G ood communication throughout a design project is essential to making the best use of time and ensuring that you get the best possible results. This means both parties giving equal time and energy for the benefit of the intended outcome.
Sometimes this is not entirely possible, but at the very least, reviewing work and providing clear feedback is crucial. The key is to be subjective, to understand the project objectives and to take into account the reasons for each design decision.
Here are a few pointers to help you get the most from your design team:
1. Be open and subjective
Some of the best feedback we’ve experienced has been when our clients have remained subjective, leaving behind all preconception, putting their intended audience first.
Conducting your own primary research, giving your customers a say on the design direction you should be taking and garnering your own feedback can all be extremely powerful in ensuring the best decisions are made.
2. The more (quality) feedback, the better
Basically, try to be specific with your feedback and give reasons why. A good designer will not be offended by constructive feedback; at the end of the day, our job is to produce high quality work in order to surpass your expectations. Be honest, explain your reasoning and equip your designer to move the project towards completion.
3. Provide a dedicated point of contact
Over-communication can also be an issue, muddying the intended message and taking time away from the design process. To prevent this, simply provide a single point of contact and summarise all feedback into one email, one meeting or one phone call.
4. We’re human too!
Don’t be shy in bringing up potential issues and design feedback, but keep it friendly and honest. Things can be easily amended and rectified. Just don’t be this guy!
5. Give examples to support your feedback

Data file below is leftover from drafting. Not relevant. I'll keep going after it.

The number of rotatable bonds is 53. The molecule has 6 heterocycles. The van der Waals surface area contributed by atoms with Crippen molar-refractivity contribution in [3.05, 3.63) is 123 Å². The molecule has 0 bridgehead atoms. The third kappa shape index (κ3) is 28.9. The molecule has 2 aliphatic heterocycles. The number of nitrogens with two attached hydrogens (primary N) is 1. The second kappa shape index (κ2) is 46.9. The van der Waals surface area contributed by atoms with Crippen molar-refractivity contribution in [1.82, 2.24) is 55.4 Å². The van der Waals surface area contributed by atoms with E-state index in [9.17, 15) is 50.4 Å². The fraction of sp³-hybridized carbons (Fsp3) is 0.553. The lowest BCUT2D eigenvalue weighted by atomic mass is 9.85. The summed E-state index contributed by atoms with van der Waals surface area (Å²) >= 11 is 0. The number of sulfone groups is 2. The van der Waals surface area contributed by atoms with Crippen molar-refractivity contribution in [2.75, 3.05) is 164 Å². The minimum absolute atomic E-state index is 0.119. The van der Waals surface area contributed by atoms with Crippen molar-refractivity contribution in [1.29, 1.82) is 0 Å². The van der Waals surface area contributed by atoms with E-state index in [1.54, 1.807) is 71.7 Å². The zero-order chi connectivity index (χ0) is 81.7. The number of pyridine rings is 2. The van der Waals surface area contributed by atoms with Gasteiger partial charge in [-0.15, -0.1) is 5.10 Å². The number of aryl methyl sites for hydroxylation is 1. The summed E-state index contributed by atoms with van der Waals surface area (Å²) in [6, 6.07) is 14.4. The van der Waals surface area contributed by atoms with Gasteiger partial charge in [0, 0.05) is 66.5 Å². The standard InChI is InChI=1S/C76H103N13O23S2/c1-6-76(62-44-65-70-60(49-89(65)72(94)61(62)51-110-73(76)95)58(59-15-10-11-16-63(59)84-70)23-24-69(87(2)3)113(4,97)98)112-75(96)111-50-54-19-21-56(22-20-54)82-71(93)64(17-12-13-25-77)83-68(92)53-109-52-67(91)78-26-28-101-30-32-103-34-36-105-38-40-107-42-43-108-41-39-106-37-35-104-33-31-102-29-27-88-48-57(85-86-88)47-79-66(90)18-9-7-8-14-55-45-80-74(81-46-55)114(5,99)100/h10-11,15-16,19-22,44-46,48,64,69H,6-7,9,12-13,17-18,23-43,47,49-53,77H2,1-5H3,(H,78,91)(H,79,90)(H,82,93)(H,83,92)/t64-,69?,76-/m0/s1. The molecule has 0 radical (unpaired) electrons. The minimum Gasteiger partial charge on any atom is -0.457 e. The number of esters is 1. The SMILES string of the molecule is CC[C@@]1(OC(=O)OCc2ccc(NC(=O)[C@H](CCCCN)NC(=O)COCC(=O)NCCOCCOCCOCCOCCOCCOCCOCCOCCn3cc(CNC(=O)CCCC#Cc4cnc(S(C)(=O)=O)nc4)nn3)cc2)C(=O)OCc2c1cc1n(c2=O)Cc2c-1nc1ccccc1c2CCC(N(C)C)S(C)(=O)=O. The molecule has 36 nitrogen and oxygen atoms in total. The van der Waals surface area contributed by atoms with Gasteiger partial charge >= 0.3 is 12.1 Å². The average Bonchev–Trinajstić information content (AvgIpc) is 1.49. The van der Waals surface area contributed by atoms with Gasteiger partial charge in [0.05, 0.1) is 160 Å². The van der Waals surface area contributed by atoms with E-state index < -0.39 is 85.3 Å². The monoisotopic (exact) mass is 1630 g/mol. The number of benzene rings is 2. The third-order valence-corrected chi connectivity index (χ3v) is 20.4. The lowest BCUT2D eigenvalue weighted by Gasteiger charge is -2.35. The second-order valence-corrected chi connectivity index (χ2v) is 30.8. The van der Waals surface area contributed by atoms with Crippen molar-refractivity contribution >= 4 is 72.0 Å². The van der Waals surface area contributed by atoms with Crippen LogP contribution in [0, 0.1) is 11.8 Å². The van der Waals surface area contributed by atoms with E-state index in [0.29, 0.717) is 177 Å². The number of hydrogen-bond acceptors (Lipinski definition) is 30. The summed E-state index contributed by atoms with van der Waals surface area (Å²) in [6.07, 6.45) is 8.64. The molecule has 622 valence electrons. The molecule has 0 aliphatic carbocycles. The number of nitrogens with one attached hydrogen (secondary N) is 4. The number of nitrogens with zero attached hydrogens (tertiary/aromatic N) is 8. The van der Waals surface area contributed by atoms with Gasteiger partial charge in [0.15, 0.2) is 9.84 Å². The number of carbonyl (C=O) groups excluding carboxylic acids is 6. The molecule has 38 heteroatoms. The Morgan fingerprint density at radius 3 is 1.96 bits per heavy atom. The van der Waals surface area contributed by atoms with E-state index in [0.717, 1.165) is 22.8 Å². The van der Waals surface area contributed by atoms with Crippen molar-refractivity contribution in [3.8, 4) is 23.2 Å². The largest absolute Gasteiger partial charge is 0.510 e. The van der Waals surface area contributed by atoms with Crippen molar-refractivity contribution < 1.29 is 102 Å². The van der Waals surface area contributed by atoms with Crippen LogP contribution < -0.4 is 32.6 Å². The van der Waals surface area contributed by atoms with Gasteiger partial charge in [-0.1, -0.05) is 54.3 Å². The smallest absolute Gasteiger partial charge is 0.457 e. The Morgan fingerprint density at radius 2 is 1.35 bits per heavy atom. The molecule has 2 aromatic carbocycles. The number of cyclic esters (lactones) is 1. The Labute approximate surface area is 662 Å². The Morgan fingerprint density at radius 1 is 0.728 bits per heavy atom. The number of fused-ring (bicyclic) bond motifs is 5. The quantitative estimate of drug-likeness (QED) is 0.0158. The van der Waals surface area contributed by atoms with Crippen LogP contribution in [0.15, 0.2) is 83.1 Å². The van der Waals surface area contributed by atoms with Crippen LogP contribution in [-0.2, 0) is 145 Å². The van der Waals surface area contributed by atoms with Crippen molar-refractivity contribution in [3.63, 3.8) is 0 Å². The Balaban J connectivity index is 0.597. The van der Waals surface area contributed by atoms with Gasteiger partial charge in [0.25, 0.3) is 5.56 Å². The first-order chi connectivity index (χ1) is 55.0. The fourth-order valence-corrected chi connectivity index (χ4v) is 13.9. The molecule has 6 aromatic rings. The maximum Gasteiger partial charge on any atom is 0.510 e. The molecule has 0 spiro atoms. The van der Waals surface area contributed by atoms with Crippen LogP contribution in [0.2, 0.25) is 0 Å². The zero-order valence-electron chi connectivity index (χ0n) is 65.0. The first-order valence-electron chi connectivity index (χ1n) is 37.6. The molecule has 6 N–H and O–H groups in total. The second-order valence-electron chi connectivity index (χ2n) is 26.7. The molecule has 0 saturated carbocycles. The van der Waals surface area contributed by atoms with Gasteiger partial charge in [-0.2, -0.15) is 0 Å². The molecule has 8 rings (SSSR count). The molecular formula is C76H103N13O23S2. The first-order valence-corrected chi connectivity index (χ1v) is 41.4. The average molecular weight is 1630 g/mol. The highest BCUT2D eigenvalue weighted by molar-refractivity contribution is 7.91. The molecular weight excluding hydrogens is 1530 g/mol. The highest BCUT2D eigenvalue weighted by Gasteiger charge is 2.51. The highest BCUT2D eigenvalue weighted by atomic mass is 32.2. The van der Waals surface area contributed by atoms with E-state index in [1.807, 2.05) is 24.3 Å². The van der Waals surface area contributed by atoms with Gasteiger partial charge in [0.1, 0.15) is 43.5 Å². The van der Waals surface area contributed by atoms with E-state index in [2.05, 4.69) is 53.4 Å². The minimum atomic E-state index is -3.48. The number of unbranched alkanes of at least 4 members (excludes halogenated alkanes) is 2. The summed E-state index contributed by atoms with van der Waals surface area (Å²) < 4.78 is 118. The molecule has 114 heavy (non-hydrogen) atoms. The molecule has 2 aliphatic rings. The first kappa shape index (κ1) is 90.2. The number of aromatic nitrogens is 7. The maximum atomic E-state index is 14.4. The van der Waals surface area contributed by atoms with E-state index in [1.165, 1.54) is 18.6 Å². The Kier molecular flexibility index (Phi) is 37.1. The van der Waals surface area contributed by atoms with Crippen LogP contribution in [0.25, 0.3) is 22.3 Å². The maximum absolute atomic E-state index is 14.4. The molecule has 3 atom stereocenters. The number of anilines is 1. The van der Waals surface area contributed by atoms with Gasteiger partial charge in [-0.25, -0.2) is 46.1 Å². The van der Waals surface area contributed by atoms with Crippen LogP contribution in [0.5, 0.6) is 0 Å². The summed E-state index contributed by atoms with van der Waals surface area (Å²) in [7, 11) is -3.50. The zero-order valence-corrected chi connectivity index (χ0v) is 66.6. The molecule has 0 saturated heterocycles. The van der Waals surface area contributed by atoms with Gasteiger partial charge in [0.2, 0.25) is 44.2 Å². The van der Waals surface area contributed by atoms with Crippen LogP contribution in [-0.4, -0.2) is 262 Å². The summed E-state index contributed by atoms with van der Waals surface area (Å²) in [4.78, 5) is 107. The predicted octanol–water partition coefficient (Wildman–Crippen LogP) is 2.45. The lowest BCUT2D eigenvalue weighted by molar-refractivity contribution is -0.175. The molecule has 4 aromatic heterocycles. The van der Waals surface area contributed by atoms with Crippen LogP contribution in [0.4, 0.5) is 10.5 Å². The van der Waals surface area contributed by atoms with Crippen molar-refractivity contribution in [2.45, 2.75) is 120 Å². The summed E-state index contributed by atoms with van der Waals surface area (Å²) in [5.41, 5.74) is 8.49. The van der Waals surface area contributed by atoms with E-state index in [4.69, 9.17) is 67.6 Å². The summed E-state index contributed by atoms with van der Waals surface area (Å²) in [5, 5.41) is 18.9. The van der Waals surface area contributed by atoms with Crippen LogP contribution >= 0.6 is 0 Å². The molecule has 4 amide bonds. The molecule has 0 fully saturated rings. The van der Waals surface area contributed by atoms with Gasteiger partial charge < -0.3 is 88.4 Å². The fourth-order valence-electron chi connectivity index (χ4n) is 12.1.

Often ideas and concepts are lost in translation. We get it, you’re not a designer and it can sometimes seem like we’re talking Russian when describing a design change.
We often provide real world examples of design elements and you can join in by simply finding cases of similar ideas to support your feedback. This saves a lot of time and affords both parties insight into each other’s thought processes.
6. Ask plenty of questions
Opening up dialogue by asking questions is a great way to create mutual understanding and brainstorm ideas together. If you don’t understand anything, bring it up. There are no stupid questions.
7. Try to keep it balanced
Focusing only on the negatives will not help the project progress. Be constructive and try to stay unbiased in your assessments. Always bring it back to the problem you are trying to solve and allow the designer to propose the best solution.
Simply put, the end product will only be as good as the effort put in by all sides. Never be scared to pick up the phone, you may well be providing the vital bit of information needed to make your design project a success.
If you’re struggling to get the best out of a scope of work, or would like a team that understands what you’re going through, feel free to drop us a line!